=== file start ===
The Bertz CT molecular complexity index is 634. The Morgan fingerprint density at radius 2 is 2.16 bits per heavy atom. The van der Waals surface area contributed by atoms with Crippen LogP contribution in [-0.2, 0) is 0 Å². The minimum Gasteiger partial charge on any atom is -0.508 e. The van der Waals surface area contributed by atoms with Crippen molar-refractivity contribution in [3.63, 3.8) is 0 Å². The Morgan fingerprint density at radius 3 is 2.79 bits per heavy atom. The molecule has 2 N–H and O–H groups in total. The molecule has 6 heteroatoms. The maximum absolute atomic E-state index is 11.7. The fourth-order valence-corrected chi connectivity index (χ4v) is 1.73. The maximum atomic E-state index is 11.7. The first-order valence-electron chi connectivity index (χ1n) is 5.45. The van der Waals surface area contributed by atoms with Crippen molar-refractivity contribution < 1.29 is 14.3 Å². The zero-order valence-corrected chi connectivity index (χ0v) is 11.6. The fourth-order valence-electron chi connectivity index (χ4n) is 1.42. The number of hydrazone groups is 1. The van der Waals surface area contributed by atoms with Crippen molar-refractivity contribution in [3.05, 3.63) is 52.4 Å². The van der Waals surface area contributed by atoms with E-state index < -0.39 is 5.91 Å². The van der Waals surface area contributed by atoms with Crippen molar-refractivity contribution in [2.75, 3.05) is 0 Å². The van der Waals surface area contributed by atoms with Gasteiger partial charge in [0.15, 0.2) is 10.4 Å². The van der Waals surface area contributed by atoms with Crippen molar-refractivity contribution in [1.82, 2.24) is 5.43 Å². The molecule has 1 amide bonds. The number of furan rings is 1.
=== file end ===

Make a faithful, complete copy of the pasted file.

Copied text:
The Bertz CT molecular complexity index is 634. The Morgan fingerprint density at radius 2 is 2.16 bits per heavy atom. The van der Waals surface area contributed by atoms with Crippen LogP contribution in [-0.2, 0) is 0 Å². The minimum Gasteiger partial charge on any atom is -0.508 e. The van der Waals surface area contributed by atoms with Crippen molar-refractivity contribution in [3.63, 3.8) is 0 Å². The Morgan fingerprint density at radius 3 is 2.79 bits per heavy atom. The molecule has 2 N–H and O–H groups in total. The molecule has 6 heteroatoms. The maximum absolute atomic E-state index is 11.7. The fourth-order valence-corrected chi connectivity index (χ4v) is 1.73. The maximum atomic E-state index is 11.7. The first-order valence-electron chi connectivity index (χ1n) is 5.45. The van der Waals surface area contributed by atoms with Crippen molar-refractivity contribution < 1.29 is 14.3 Å². The zero-order valence-corrected chi connectivity index (χ0v) is 11.6. The fourth-order valence-electron chi connectivity index (χ4n) is 1.42. The number of hydrazone groups is 1. The van der Waals surface area contributed by atoms with Crippen molar-refractivity contribution in [3.05, 3.63) is 52.4 Å². The van der Waals surface area contributed by atoms with E-state index < -0.39 is 5.91 Å². The van der Waals surface area contributed by atoms with Crippen molar-refractivity contribution in [2.75, 3.05) is 0 Å². The van der Waals surface area contributed by atoms with Gasteiger partial charge in [0.15, 0.2) is 10.4 Å². The van der Waals surface area contributed by atoms with Crippen molar-refractivity contribution in [1.82, 2.24) is 5.43 Å². The molecule has 1 amide bonds. The number of furan rings is 1.